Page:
10. Narcotics Anonymous has no opinion on outside issues; hence the NA name ought never be drawn into public controversy.
  11. Our public relations policy is based on attraction rather than promotion; we need always maintain personal anonymity at the level of press, radio, and films.
  12. Anonymity is the spiritual foundation of all our Traditions, ever reminding us to place principles before personalities.

Types of NA and AA Meetings

Sharing wisdom and personal struggles forms the foundation of many types of 12 steps meetings, like NA, Overeaters Anonymous, Emotions Anonymous, etc. Hearing the testimonies of members and sharing in support of one another helps the addict feel like they’re not alone in their struggles with addiction. The structure of the meetings is flexible and autonomous and seeks always to communicate the value of the steps guiding their transformation. The message conveyed by its seasoned members is that proper recovery is truly possible. Mostly, everyone is invited to come, including family members, newcomers, and those who wish to study.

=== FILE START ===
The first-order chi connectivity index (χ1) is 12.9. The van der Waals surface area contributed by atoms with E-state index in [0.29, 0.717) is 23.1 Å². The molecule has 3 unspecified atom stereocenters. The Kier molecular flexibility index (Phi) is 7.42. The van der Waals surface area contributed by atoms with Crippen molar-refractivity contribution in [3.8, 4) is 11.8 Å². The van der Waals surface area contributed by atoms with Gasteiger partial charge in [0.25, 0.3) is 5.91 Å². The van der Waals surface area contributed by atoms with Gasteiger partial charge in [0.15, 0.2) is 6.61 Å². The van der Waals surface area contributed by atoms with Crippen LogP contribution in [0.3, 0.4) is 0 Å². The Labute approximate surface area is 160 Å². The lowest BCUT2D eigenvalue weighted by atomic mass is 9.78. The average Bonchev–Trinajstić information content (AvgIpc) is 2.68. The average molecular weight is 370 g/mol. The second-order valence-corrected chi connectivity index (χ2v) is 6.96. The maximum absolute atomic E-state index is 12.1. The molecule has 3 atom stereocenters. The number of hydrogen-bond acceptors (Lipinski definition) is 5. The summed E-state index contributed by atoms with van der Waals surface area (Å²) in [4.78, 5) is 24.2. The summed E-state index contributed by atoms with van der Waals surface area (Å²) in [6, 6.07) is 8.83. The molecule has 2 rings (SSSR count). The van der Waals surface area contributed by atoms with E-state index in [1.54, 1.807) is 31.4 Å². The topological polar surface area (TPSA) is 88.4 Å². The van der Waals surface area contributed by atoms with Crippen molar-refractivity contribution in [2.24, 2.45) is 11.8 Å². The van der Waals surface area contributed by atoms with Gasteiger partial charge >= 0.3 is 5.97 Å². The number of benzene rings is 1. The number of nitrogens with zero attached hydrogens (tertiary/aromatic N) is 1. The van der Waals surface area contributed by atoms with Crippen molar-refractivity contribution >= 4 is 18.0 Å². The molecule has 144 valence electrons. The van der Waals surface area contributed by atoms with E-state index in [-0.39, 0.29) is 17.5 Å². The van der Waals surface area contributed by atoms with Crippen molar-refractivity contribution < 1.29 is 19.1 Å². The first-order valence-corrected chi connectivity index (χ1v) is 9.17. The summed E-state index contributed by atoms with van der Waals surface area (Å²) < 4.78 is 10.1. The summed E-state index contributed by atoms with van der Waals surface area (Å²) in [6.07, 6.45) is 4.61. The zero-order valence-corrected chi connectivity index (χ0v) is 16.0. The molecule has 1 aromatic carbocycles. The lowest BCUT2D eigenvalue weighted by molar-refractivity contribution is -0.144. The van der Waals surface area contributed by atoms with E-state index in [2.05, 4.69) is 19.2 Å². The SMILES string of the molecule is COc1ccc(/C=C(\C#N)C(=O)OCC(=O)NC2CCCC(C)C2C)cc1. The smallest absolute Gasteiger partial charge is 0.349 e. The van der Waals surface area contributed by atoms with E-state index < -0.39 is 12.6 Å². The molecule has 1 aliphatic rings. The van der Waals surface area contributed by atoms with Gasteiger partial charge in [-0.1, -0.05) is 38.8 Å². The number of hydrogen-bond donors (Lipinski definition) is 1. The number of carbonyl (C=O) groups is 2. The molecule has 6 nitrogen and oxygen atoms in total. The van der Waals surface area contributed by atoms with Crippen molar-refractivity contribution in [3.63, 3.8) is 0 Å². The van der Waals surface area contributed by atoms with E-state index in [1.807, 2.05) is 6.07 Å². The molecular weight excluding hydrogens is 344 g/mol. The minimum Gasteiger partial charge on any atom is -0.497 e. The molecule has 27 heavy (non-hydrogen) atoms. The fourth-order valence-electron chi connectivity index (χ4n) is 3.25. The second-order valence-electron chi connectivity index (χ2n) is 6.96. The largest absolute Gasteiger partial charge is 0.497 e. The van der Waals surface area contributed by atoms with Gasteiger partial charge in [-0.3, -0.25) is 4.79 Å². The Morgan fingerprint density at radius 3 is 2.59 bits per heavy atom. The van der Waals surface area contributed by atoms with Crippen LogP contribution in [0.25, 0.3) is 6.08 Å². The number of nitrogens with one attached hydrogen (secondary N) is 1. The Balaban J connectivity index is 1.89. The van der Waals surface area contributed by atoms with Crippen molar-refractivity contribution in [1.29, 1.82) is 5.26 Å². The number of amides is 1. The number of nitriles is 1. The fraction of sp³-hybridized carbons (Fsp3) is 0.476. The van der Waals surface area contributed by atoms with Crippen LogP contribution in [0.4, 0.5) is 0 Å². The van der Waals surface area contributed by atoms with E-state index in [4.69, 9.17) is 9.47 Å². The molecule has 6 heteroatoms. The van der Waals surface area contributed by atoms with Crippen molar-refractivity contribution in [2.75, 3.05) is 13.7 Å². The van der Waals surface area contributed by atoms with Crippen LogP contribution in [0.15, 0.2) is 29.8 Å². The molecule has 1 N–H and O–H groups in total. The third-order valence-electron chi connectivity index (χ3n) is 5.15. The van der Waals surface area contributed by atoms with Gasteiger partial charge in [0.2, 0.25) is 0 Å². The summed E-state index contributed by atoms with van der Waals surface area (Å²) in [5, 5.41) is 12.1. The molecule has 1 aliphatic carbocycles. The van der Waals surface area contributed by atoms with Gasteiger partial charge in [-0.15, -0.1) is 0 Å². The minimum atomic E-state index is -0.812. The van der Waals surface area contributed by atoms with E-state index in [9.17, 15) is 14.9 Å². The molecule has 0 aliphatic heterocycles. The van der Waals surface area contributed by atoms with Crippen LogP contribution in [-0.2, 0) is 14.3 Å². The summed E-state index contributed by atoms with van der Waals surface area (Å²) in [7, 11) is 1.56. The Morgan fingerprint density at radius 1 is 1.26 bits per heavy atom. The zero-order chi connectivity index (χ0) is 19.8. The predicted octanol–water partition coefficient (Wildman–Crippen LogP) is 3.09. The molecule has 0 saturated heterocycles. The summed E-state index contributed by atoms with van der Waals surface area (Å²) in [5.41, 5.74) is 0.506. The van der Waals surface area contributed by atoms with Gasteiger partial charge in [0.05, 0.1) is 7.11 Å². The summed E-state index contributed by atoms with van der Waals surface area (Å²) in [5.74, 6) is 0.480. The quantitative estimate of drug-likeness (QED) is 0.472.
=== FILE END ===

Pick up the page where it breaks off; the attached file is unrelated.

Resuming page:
Here are just some of the groups you may be able to find in Southern California as well online meetings:

Big Book Meetings– a discussion about the Big Book, which is a large volume of literature that goes in-depth with the traditions and steps and the stories of addicts who have achieved recovery. Some consider it as one of the most important books ever written in the United States. 

AA Literature groups– Similar to Big Book meetings, there is a discussion based on a readout of AA-approved literature.

Meditation Meeting– A support group for deeper reflection, followed by a readout, meditation, and a discussion.

Step Study– These meetings specifically focus on one or more of the particular steps of the 12 steps.

Traditions AA Meeting– These meetings focus on the 12 Traditions behind the way AA was formed. It is the way AA and NA maintain their integrity as groups.

Getting Help with Substance Abuse

Opus Health offers many services that can help someone find their way to recovery, including medication-assisted treatment, detoxification, residential inpatient, support groups and more. You can call our support line to learn more about treatment at 855-953-1345. To find a NA meeting anywhere in the United States, you can visit the Narcotics Anonymous Meeting Finder site.